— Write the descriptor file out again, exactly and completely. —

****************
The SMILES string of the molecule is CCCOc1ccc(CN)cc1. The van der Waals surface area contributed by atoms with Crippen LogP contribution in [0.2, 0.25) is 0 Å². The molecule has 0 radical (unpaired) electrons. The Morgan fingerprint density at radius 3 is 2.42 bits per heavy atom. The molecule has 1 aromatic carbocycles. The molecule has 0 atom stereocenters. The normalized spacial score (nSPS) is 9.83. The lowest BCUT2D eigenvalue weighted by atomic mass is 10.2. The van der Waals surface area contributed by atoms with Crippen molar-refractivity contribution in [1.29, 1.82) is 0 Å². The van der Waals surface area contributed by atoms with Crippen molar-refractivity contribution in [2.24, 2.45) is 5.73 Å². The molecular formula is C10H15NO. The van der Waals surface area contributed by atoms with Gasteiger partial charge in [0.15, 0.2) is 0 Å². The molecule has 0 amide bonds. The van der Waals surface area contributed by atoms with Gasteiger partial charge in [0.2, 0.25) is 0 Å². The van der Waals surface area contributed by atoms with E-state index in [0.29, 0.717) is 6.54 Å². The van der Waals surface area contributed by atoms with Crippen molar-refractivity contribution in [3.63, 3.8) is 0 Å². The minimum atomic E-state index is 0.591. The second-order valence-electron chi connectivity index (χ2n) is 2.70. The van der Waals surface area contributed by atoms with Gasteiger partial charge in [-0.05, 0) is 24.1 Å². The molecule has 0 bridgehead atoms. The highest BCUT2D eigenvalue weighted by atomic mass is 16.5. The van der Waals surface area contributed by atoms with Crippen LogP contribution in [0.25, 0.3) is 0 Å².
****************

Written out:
The SMILES string of the molecule is CCCOc1ccc(CN)cc1. The van der Waals surface area contributed by atoms with Crippen LogP contribution in [0.2, 0.25) is 0 Å². The molecule has 0 radical (unpaired) electrons. The Morgan fingerprint density at radius 3 is 2.42 bits per heavy atom. The molecule has 1 aromatic carbocycles. The molecule has 0 atom stereocenters. The normalized spacial score (nSPS) is 9.83. The lowest BCUT2D eigenvalue weighted by atomic mass is 10.2. The van der Waals surface area contributed by atoms with Crippen molar-refractivity contribution in [1.29, 1.82) is 0 Å². The van der Waals surface area contributed by atoms with Crippen molar-refractivity contribution in [2.24, 2.45) is 5.73 Å². The molecular formula is C10H15NO. The van der Waals surface area contributed by atoms with Gasteiger partial charge in [0.15, 0.2) is 0 Å². The molecule has 0 amide bonds. The van der Waals surface area contributed by atoms with Gasteiger partial charge in [0.2, 0.25) is 0 Å². The van der Waals surface area contributed by atoms with E-state index in [0.29, 0.717) is 6.54 Å². The van der Waals surface area contributed by atoms with Crippen molar-refractivity contribution in [3.63, 3.8) is 0 Å². The minimum atomic E-state index is 0.591. The second-order valence-electron chi connectivity index (χ2n) is 2.70. The van der Waals surface area contributed by atoms with Gasteiger partial charge in [-0.05, 0) is 24.1 Å². The molecule has 0 bridgehead atoms. The highest BCUT2D eigenvalue weighted by atomic mass is 16.5. The van der Waals surface area contributed by atoms with Crippen LogP contribution in [0.25, 0.3) is 0 Å².